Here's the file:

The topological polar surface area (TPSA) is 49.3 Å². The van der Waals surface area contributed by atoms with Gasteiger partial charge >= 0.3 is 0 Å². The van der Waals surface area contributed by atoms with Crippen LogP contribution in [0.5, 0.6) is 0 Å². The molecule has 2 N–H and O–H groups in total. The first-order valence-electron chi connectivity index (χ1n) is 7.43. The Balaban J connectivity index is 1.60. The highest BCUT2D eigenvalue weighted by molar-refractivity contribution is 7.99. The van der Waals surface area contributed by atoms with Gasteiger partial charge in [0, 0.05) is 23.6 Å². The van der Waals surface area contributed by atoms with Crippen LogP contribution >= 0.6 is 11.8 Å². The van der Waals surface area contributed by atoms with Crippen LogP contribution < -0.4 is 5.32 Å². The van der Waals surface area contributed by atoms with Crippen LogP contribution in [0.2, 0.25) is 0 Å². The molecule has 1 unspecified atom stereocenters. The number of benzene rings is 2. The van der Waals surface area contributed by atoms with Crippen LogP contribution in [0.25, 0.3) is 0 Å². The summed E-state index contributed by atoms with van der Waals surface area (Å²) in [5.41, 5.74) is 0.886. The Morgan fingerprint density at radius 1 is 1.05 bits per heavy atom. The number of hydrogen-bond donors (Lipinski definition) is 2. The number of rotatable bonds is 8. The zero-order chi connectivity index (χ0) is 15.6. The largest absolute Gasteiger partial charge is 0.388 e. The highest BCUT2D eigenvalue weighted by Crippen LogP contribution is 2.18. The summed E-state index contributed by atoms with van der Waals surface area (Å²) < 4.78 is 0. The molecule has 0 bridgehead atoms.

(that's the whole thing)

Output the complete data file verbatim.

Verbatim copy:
The topological polar surface area (TPSA) is 49.3 Å². The van der Waals surface area contributed by atoms with Gasteiger partial charge >= 0.3 is 0 Å². The van der Waals surface area contributed by atoms with Crippen LogP contribution in [0.5, 0.6) is 0 Å². The molecule has 2 N–H and O–H groups in total. The first-order valence-electron chi connectivity index (χ1n) is 7.43. The Balaban J connectivity index is 1.60. The highest BCUT2D eigenvalue weighted by molar-refractivity contribution is 7.99. The van der Waals surface area contributed by atoms with Gasteiger partial charge in [0, 0.05) is 23.6 Å². The van der Waals surface area contributed by atoms with Crippen LogP contribution >= 0.6 is 11.8 Å². The van der Waals surface area contributed by atoms with Crippen LogP contribution < -0.4 is 5.32 Å². The van der Waals surface area contributed by atoms with Crippen LogP contribution in [0.2, 0.25) is 0 Å². The molecule has 1 unspecified atom stereocenters. The number of benzene rings is 2. The van der Waals surface area contributed by atoms with Crippen LogP contribution in [0.25, 0.3) is 0 Å². The summed E-state index contributed by atoms with van der Waals surface area (Å²) in [5.41, 5.74) is 0.886. The Morgan fingerprint density at radius 1 is 1.05 bits per heavy atom. The number of hydrogen-bond donors (Lipinski definition) is 2. The number of rotatable bonds is 8. The zero-order chi connectivity index (χ0) is 15.6. The largest absolute Gasteiger partial charge is 0.388 e. The highest BCUT2D eigenvalue weighted by Crippen LogP contribution is 2.18. The summed E-state index contributed by atoms with van der Waals surface area (Å²) < 4.78 is 0. The molecule has 0 bridgehead atoms.